The term “addiction” is derived from a Latin word meaning “enslaved by” or “forced to”, and anyone who has ever tried to overcome an addiction or help someone else do so can understand why. The National Institutes of Health (NIH) has funded scientists to learn more about the biology of addiction, and they have found that it is a complex and long-lasting brain disease. Current treatments can help people manage their addictions, but there is always a risk of relapse. Brain imaging studies of people with substance use disorders have revealed changes in areas of the brain that are critical for judgment, decision-making, learning and memory, and behavior control.
These changes can alter brain function and explain the compulsive and destructive behaviors associated with addiction. The type of substance a person takes can also contribute to addiction. Opioids, for example, are highly addictive because they directly target receptors in the brain. It may seem strange to group gambling problems in the same category as drug or alcohol addiction, but addiction experts are now moving away from the idea that there are multiple addictions, each linked to a specific substance or activity. Instead, the Addiction Syndrome Model suggests that there is an addiction that is associated with multiple expressions. An object of addiction can be almost anything - a drug or a drug-free activity.
For addiction to develop, the drug or activity must change a person's subjective experience in a desirable direction - it must make them feel good or better. Many people don't understand why or how other people become addicted to drugs; they may mistakenly think that drug users lack moral principles or willpower and could stop using drugs if they chose to. In reality, drug addiction is a complex disease and quitting smoking usually requires more than good intentions or strong will. Drugs change the brain in ways that make it difficult to quit, even for those who want to. Fortunately, researchers know more than ever about how drugs affect the brain and have found treatments that can help people recover from drug addiction and lead productive lives. It is important to remember that while it may be tempting to try a drug or an addictive activity for the first time, it is very easy for things to go wrong - especially when it comes to drug and alcohol abuse.
People develop tolerances when they repeatedly abuse substances over time; this means that greater amounts of drugs or alcohol are required to achieve the desired effects, aggravating the nature of the addiction. This holistic approach identifies the need to address not only the brain disease of addiction but also internal factors (such as genetics) and external risk factors that lead to and enable addiction. Researchers have succeeded in isolating a number of genes, hormones and chemicals in the brain that are directly related to certain types of addictions. So why do some people become addicted when others don't? Ultimately, the answer lies in a person's unique brain chemistry and lived experiences. Addiction tends to run in families, and certain types of genes - stretches of DNA inherited from parents - define characteristics such as the risk of certain disorders such as addiction. Genome-wide association studies (GWAS) are used to examine genetic associations with dependence, addiction, and drug use; however, these studies rarely identify previously described protein genes using animal inactivation models and candidate gene analysis. Addiction can occur in the absence of dependence, and dependence can occur in the absence of addiction - although the two often occur together.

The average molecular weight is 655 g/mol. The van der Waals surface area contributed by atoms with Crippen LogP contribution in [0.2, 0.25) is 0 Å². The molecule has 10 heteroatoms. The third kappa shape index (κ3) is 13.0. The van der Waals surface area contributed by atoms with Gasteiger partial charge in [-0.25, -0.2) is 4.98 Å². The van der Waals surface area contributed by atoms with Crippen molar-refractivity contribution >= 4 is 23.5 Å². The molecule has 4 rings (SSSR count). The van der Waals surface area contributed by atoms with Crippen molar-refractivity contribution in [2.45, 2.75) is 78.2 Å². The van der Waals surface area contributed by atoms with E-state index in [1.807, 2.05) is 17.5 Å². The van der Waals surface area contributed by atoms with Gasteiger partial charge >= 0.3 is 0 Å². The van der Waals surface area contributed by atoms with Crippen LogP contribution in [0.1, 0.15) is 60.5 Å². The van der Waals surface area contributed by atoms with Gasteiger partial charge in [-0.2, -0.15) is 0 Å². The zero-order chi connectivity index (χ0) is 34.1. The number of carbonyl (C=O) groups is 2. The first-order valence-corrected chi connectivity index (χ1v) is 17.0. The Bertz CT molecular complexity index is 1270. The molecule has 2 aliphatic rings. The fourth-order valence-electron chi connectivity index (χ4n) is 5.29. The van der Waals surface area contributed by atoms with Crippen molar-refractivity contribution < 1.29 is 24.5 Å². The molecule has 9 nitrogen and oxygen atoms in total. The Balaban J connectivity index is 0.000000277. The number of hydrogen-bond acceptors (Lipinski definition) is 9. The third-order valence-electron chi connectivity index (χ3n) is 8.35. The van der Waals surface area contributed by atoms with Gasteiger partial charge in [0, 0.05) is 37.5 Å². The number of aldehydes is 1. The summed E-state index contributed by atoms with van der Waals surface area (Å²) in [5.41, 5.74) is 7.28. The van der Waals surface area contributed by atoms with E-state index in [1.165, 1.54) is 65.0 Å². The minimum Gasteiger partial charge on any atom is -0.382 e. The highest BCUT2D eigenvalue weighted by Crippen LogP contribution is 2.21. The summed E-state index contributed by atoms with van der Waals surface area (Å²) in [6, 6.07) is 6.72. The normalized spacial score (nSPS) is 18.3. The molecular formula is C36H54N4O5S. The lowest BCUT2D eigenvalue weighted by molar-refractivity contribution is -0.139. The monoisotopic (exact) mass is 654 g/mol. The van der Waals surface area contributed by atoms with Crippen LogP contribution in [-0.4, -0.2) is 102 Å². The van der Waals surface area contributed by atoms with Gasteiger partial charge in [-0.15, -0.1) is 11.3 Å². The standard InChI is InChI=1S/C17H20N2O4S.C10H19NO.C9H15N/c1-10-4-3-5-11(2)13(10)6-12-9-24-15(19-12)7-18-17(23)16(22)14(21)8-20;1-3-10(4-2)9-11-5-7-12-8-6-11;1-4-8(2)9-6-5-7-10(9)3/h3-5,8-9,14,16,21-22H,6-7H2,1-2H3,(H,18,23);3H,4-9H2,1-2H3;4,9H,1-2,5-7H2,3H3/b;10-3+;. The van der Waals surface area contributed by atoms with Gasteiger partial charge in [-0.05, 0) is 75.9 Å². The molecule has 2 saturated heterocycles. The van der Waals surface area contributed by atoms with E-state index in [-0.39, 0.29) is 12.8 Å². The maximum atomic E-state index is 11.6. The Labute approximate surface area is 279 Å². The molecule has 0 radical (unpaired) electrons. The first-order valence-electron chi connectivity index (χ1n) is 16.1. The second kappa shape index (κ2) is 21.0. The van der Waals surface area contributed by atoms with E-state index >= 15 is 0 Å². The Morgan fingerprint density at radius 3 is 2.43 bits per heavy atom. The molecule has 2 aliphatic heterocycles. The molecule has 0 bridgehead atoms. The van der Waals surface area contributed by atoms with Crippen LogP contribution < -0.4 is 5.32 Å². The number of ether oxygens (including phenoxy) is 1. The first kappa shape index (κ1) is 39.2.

The good news is that there are a number of effective treatments for addiction, including self-help strategies, psychotherapy, medications, and rehabilitation programs. Addiction is a biopsychosocial disorder characterized by compulsive participation in rewarding stimuli despite adverse consequences. This part of the brain should alert a person to the harmful consequences of such behavior but addiction affects its ability to perform this function. Genetic research has revealed that some people are predisposed to addiction but not necessarily to any specific type of addiction. Addiction is a chronic recurrent brain disease defined by physical and psychological dependence on drugs, alcohol or behavior. Addiction develops when the urge to take a substance takes over parts of the brain that reward behavior and provide benefits to the body.
Based on this research, scientists have determined that addicted people may experience relapses and that addiction rehabilitation programs should include reinforcement sessions. Because of this, treatment for alcohol addiction usually involves a combined approach that treats dependence and addiction simultaneously. Research has shed light on the changes that occur in the brain after this transition, developing the model of addiction as a brain disease. Ultimately, understanding why some people become addicted while others don't requires looking at each person's unique brain chemistry and lived experiences. Addiction is complex but there are treatments available that can help people recover from it and lead productive lives.